This question came up in a code review: are null pointers legal as
arguments to memcpy? That is, is the program at the end of this article
strictly conforming? (Of course, I check the FAQ first and could not
find an answer on point.)
I don't have C89 or C99 handy, so I checked draft N869 from here:
I note the following:
7.21.1 String function conventions
Where an argument declared as "size_t n" specifies the
length of the array for a function, "n" can have the value
zero on a call to that function. Unless explicitly stated
otherwise in the description of a particular function in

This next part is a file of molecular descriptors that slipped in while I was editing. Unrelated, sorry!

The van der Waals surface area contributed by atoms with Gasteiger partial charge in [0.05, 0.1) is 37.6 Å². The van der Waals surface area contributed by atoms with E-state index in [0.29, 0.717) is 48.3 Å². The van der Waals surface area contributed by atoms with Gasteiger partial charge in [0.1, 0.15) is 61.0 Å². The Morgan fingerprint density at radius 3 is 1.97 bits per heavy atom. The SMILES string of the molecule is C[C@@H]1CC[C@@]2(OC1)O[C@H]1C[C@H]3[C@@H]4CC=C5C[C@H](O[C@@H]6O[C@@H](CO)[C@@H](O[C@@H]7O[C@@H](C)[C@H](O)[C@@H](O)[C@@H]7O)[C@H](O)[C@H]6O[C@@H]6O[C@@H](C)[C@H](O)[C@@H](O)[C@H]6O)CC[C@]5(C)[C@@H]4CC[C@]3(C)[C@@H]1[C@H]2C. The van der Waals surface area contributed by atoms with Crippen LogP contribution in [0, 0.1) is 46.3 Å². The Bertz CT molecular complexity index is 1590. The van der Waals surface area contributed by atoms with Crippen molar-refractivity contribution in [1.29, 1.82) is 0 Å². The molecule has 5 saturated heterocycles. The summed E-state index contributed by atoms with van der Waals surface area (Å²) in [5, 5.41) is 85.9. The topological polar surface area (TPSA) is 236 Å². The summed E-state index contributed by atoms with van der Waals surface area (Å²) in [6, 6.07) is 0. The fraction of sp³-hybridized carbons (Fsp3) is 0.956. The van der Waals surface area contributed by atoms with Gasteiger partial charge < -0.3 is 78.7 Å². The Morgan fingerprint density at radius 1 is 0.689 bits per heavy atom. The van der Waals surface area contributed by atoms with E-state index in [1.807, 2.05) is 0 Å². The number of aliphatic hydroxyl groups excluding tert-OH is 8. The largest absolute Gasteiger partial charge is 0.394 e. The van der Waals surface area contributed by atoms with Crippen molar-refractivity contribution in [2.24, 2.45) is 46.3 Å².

this subclause, pointer arguments on such a call shall still
have valid values, as described in 7.1.4.
18.104.22.168 The memcpy function
void *memcpy(void * restrict s1,
const void * restrict s2,
[But see N869 for complete text].
7.1.4 Use of library functions
... unless explicitly stated otherwise in the
detailed descriptions ...
If an argument to a function has an invalid
value (such as ... a null pointer) ... the behavior
So, by my analysis, 7.1.4 says that you must not pass a null pointer to
any library function unless the 7.X documentation allows it. 7.21.1
reenforces 7.1.4, and does not explicity allow a null pointer. 22.214.171.124
also does not explicitly allow a null pointer.
So, memcpy(0,0,0) invokes undefined behavior?